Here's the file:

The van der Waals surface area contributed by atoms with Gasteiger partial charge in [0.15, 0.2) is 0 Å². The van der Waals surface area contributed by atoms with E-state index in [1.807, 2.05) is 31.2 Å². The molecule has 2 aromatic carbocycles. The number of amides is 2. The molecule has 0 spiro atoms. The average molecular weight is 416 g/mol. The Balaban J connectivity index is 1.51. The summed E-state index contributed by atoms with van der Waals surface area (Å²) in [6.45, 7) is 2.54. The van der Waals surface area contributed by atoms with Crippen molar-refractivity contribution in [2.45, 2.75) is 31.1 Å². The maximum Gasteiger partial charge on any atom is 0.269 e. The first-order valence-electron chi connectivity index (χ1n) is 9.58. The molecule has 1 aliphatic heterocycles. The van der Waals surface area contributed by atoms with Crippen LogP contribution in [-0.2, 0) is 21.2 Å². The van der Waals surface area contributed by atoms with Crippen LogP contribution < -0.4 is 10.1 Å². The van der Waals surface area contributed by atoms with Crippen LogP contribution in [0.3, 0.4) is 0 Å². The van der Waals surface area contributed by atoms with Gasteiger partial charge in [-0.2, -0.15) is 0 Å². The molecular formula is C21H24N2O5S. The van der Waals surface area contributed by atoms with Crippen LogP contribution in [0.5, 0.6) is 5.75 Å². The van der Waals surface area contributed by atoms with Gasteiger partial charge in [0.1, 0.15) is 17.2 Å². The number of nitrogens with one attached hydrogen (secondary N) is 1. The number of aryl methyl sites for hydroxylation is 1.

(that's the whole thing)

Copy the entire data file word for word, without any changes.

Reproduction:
The van der Waals surface area contributed by atoms with Gasteiger partial charge in [0.15, 0.2) is 0 Å². The van der Waals surface area contributed by atoms with E-state index in [1.807, 2.05) is 31.2 Å². The molecule has 2 aromatic carbocycles. The number of amides is 2. The molecule has 0 spiro atoms. The average molecular weight is 416 g/mol. The Balaban J connectivity index is 1.51. The summed E-state index contributed by atoms with van der Waals surface area (Å²) in [6.45, 7) is 2.54. The van der Waals surface area contributed by atoms with Crippen molar-refractivity contribution in [2.45, 2.75) is 31.1 Å². The maximum Gasteiger partial charge on any atom is 0.269 e. The first-order valence-electron chi connectivity index (χ1n) is 9.58. The molecule has 1 aliphatic heterocycles. The van der Waals surface area contributed by atoms with Crippen LogP contribution in [-0.2, 0) is 21.2 Å². The van der Waals surface area contributed by atoms with Crippen LogP contribution < -0.4 is 10.1 Å². The van der Waals surface area contributed by atoms with Crippen LogP contribution in [0.3, 0.4) is 0 Å². The van der Waals surface area contributed by atoms with Gasteiger partial charge in [-0.2, -0.15) is 0 Å². The molecular formula is C21H24N2O5S. The van der Waals surface area contributed by atoms with Crippen LogP contribution in [0.5, 0.6) is 5.75 Å². The van der Waals surface area contributed by atoms with Gasteiger partial charge in [0.1, 0.15) is 17.2 Å². The number of nitrogens with one attached hydrogen (secondary N) is 1. The number of aryl methyl sites for hydroxylation is 1.